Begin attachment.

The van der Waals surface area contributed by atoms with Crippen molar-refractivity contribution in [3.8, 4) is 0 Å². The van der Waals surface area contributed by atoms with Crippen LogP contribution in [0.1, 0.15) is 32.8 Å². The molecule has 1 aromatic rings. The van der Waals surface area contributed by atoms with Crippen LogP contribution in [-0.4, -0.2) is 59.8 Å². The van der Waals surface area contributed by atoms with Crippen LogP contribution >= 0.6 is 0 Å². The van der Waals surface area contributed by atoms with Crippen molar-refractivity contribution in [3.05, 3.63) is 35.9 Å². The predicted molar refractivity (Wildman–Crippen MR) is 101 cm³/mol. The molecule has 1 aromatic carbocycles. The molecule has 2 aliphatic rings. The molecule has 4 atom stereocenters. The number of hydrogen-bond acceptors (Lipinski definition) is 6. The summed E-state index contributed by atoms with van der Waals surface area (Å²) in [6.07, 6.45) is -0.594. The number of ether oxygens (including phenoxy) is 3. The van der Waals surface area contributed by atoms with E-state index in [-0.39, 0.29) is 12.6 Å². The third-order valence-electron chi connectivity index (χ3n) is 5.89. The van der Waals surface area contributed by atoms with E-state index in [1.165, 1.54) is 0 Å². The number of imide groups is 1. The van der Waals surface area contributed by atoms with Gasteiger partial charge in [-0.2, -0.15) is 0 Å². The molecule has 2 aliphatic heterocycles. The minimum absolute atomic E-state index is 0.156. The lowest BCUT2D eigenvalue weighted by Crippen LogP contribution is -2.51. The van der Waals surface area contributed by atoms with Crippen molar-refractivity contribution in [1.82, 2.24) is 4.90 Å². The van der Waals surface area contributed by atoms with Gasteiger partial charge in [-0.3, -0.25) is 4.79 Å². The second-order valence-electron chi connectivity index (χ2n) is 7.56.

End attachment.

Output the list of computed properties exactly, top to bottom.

The van der Waals surface area contributed by atoms with Crippen molar-refractivity contribution in [3.8, 4) is 0 Å². The van der Waals surface area contributed by atoms with Crippen LogP contribution in [0.1, 0.15) is 32.8 Å². The molecule has 1 aromatic rings. The van der Waals surface area contributed by atoms with Crippen LogP contribution in [-0.4, -0.2) is 59.8 Å². The van der Waals surface area contributed by atoms with Crippen LogP contribution >= 0.6 is 0 Å². The van der Waals surface area contributed by atoms with Crippen molar-refractivity contribution in [3.05, 3.63) is 35.9 Å². The predicted molar refractivity (Wildman–Crippen MR) is 101 cm³/mol. The molecule has 1 aromatic carbocycles. The molecule has 2 aliphatic rings. The molecule has 4 atom stereocenters. The number of hydrogen-bond acceptors (Lipinski definition) is 6. The summed E-state index contributed by atoms with van der Waals surface area (Å²) in [6.07, 6.45) is -0.594. The number of ether oxygens (including phenoxy) is 3. The van der Waals surface area contributed by atoms with E-state index in [-0.39, 0.29) is 12.6 Å². The third-order valence-electron chi connectivity index (χ3n) is 5.89. The van der Waals surface area contributed by atoms with E-state index in [1.165, 1.54) is 0 Å². The number of imide groups is 1. The van der Waals surface area contributed by atoms with Gasteiger partial charge in [-0.2, -0.15) is 0 Å². The molecule has 2 aliphatic heterocycles. The minimum absolute atomic E-state index is 0.156. The lowest BCUT2D eigenvalue weighted by Crippen LogP contribution is -2.51. The van der Waals surface area contributed by atoms with Crippen molar-refractivity contribution in [1.82, 2.24) is 4.90 Å². The van der Waals surface area contributed by atoms with Gasteiger partial charge in [-0.3, -0.25) is 4.79 Å². The second-order valence-electron chi connectivity index (χ2n) is 7.56.